Final Word

Irony of an election about a president with little academic background

King or Presider.jpg

For many, if not most, South Africans the municipal elections were, at least by implication, really about the position of President Jacob Zuma, but therein lies a huge irony.

While it is a well-known fact that President Zuma is a man with almost no academic background, the term or title of ‘president’ made its first appearance in our lexicon in the world of academia – way back in the 15th century .

The word made its appearance in Late Middle English, via Old French from Latin praesident- ‘sitting before’, and is closely related to the word ‘preside’ from the Latin praesidēre, from prae ‘before’ and sedēre, meaning ‘sit’- that arrived in English via the French word présider in the early 17th century.

The website Dictionary.com gives it as: “1605-15; < Latin praesidēre to preside over, literally, sit in front of, equivalent to prae- pre- + -sidēre …””

How we arrived at ‘president’

Originally, the term referred to the presiding officer of a ceremony or meeting (or chairman). Today it mostly refers to an executive official – be it the head of state, corporation or civil organisation, as in ‘president of the South African Rugby Board’.

Even the officiating priest at some Anglican Church religious services is sometimes referred to as the ‘president’.

The earliest known examples come from the universities of Oxford and Cambridge in 1464, and in 1660 William Brouncker was known as the founding ‘president’ of the Royal Society.

According to the website Blurtit the term ‘president’ was first used at Harvard University and was coined by Henry Dunster in 1640, who presided over the various colleges that made up the University.

Others, however, hold that the term actually derives from Cambridge University (UK).  The first president of Harvard was a graduate of Magdalene College Cambridge.  At that college the second in the hierarchy was and is known as the president, and the first in command as the master. When the first president of Harvard was appointed he was expecting a master to be appointed over him, but such appointment was ever made.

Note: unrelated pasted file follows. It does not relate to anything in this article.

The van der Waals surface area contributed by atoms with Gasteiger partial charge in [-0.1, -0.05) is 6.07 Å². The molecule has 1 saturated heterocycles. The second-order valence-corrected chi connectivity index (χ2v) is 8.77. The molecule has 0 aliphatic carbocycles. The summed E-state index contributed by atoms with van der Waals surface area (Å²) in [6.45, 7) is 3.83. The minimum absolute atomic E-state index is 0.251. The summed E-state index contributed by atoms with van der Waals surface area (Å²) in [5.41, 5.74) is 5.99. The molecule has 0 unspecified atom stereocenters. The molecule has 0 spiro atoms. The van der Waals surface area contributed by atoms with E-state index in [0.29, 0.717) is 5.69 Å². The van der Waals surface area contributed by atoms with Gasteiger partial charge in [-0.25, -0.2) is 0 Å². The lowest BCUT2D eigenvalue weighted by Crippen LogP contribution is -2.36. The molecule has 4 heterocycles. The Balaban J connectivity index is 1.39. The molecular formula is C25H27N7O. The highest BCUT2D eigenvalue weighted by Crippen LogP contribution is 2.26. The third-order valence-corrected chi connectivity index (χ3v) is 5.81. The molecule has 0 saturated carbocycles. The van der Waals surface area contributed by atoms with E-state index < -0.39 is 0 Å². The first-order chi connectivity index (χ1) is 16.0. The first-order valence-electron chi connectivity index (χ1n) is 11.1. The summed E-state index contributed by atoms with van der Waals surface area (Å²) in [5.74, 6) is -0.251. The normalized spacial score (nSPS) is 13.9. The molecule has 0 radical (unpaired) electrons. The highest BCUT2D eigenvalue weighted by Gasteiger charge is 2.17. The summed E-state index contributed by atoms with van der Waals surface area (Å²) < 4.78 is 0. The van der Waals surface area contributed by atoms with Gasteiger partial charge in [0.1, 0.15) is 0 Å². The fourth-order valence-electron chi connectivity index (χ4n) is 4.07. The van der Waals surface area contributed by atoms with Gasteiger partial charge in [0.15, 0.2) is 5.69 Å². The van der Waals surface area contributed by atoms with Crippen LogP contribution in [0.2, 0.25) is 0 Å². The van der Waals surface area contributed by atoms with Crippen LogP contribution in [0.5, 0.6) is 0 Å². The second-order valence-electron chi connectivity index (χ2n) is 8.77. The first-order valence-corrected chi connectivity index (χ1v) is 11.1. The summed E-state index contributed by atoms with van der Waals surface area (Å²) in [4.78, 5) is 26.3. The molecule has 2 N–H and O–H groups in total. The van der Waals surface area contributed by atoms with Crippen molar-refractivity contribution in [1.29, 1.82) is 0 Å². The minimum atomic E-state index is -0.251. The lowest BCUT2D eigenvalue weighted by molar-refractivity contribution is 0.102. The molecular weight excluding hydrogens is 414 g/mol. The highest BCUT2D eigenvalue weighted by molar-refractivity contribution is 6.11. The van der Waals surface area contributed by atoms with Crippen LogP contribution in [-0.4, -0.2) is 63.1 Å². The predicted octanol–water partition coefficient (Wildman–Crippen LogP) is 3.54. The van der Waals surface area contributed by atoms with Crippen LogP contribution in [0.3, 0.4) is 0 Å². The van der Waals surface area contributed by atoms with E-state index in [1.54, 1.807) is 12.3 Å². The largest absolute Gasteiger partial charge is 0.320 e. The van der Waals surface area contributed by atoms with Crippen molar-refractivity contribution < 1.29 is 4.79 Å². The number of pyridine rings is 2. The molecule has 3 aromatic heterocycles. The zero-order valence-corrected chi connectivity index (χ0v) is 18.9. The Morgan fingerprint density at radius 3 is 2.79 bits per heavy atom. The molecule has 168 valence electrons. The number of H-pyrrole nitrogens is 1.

Political context

In political or state governing context, however, the term dates back to pre-revolutionary France, where a powerful magistrate as member of the so-called noblesse de robe or ‘nobility of the gown’, presided over parliament with considerable judicial as well as administrative authority and became known as the president of parliament. It was, however, a hereditary position.

During the time of the British Commonwealth, the term was also used for the person who presided over institutions like the Privy Council and later the Council of State.

The first president as a single head of state of a republic dates back to the establishment of the United States of America in 1787.

There was apparently quite a debate in the first Congress about how the elected head of state should be addressed, with suggestions varying from “His Excellency” and even “King” (according to some sources) to “His Mightiness, the President of the United States of America, and defender of the liberties of the same”.

However, the office of president was written into the constitution ratified, which created the US the government.

The Constitutional Convention debated a great many things (including how to elect the president and how long his term should be and whether he would be re-electable.

The term ‘president’ finally stuck, although the Virginia Plan, the first constitutional draft, referred to a “Chief Magistracy” – a term that delegates used synonymously with ‘president’.

Many other nations would follow the US example and Haiti became the first presidential republic in Latin America when Henri Christophe assumed the title in 1807.

Almost all the American nations that became independent from Spain in the early 1810s and 1820s chose a US-style president as their chief executive.

In 1802 Italy became the first European country with a president.

The first African president was the president of Liberia (1848) and South Africa followed in 1961 when it left the British Commonwealth to become a republic.

by Piet Coetzer

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